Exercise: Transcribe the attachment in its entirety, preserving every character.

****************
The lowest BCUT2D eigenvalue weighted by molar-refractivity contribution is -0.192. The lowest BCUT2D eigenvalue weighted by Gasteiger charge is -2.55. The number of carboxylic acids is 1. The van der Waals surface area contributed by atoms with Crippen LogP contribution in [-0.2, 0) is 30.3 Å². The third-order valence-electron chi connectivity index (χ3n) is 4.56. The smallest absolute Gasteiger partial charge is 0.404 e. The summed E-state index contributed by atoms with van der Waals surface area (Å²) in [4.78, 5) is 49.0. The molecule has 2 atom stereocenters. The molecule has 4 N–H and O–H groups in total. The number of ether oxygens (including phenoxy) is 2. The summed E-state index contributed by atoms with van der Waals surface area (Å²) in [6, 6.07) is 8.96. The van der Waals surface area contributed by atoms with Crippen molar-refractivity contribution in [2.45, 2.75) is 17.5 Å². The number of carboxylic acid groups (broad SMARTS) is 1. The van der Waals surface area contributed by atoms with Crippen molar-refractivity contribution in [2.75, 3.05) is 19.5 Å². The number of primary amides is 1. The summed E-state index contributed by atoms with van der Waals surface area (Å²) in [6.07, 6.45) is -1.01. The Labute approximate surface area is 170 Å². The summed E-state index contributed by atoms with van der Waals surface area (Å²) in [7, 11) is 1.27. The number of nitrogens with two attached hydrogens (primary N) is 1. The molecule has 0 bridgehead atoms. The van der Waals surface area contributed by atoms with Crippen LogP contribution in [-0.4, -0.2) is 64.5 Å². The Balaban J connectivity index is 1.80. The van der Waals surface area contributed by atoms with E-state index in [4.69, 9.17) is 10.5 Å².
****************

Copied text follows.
The lowest BCUT2D eigenvalue weighted by molar-refractivity contribution is -0.192. The lowest BCUT2D eigenvalue weighted by Gasteiger charge is -2.55. The number of carboxylic acids is 1. The van der Waals surface area contributed by atoms with Crippen LogP contribution in [-0.2, 0) is 30.3 Å². The third-order valence-electron chi connectivity index (χ3n) is 4.56. The smallest absolute Gasteiger partial charge is 0.404 e. The summed E-state index contributed by atoms with van der Waals surface area (Å²) in [4.78, 5) is 49.0. The molecule has 2 atom stereocenters. The molecule has 4 N–H and O–H groups in total. The number of ether oxygens (including phenoxy) is 2. The summed E-state index contributed by atoms with van der Waals surface area (Å²) in [6, 6.07) is 8.96. The van der Waals surface area contributed by atoms with Crippen molar-refractivity contribution in [2.45, 2.75) is 17.5 Å². The number of carboxylic acid groups (broad SMARTS) is 1. The van der Waals surface area contributed by atoms with Crippen molar-refractivity contribution in [2.75, 3.05) is 19.5 Å². The number of primary amides is 1. The summed E-state index contributed by atoms with van der Waals surface area (Å²) in [6.07, 6.45) is -1.01. The Labute approximate surface area is 170 Å². The summed E-state index contributed by atoms with van der Waals surface area (Å²) in [7, 11) is 1.27. The number of nitrogens with two attached hydrogens (primary N) is 1. The molecule has 0 bridgehead atoms. The van der Waals surface area contributed by atoms with Crippen LogP contribution in [-0.4, -0.2) is 64.5 Å². The Balaban J connectivity index is 1.80. The van der Waals surface area contributed by atoms with E-state index in [4.69, 9.17) is 10.5 Å².